Video

Past Due Examining the Costs and Consequences of Charging for Justice in New Orleans

In New Orleans, as in many cities around the country, nearly every phase of the criminal justice system imposes a financial cost on the “users” of that system, even before they are convicted of a crime. These bail, fines, and fees take a steep toll on the people who face them and their families. They also affect taxpayers, who bear the cost of excess incarceration when people can’t pay. This video highlights the voices of four so-called justice system “users”—people forced to pay bond or lose their liberty till trial. Their accounts help illustrate the problems inherent in this system, particularly the difficult choices the criminal justice system pushes them to make: paying their bond fees and paying for food and clothing for themselves and their families; bailing out their family members or paying rent.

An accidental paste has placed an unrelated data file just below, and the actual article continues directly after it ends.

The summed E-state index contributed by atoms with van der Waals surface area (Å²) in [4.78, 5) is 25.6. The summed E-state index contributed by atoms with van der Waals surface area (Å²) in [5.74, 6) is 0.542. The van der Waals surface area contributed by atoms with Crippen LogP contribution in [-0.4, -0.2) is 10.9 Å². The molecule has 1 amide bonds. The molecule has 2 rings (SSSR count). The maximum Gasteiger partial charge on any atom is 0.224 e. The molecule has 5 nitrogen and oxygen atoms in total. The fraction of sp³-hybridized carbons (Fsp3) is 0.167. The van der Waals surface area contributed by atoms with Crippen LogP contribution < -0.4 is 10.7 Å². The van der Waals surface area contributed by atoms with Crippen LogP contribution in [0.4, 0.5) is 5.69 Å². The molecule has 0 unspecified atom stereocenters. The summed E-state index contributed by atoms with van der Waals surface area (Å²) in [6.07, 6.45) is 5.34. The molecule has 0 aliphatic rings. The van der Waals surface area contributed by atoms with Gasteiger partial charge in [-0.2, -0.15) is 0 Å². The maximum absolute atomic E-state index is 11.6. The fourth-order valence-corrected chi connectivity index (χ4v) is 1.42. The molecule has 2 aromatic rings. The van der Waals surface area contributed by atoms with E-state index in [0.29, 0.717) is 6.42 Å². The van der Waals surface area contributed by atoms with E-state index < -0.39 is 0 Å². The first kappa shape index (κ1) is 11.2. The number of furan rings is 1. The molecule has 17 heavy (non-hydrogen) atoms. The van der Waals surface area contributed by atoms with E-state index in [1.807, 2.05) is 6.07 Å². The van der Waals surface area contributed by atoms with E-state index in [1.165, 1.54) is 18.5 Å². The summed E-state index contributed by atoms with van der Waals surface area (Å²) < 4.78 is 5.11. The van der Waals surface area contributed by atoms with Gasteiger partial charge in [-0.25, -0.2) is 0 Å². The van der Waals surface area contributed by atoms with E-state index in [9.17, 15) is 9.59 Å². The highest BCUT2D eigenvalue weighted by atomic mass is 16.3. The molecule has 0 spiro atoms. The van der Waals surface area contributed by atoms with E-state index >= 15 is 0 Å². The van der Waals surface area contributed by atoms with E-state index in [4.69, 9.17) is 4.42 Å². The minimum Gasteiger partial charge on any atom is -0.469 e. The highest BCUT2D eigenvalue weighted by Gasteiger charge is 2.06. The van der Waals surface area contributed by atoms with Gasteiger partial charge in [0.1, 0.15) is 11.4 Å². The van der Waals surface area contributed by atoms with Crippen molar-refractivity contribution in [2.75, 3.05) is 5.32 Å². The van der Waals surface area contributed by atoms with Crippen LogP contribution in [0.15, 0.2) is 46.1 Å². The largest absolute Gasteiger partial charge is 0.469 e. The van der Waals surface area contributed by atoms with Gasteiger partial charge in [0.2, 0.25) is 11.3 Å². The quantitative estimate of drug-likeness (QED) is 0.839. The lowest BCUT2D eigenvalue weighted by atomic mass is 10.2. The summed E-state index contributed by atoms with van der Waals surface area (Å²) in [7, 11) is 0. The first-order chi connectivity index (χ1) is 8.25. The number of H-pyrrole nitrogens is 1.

Learn more about the use of bail, fines, and fees: http://www.vera.org/past-due

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Past Due

Examining the Costs and Consequences of Charging for Justice in New Orleans

In 2015, government agencies in New Orleans collected $4.5 million in the form of bail, fines and fees from people involved in the criminal justice system and, by extension, from their families. Another $4.7 million was transferred from the pockets of residents to for-profit bail bond agents. These costs have become the subject of considerable publ...

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  • Mathilde Laisne, Jon Wool, Christian Henrichson
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Bail, Fines, and Fees

A look at how bail, fines, and fees in the criminal justice system impact poor communities in New Orleans

The New Orleans criminal justice system, like many other local systems across the country, operates significantly on funding generated from the people cycling through it—from bail and associated fees before trial, to fines and fees levied after conviction. These practices come with hidden costs to defendants—the majority of whom are poor and black—...

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July 25, 2016
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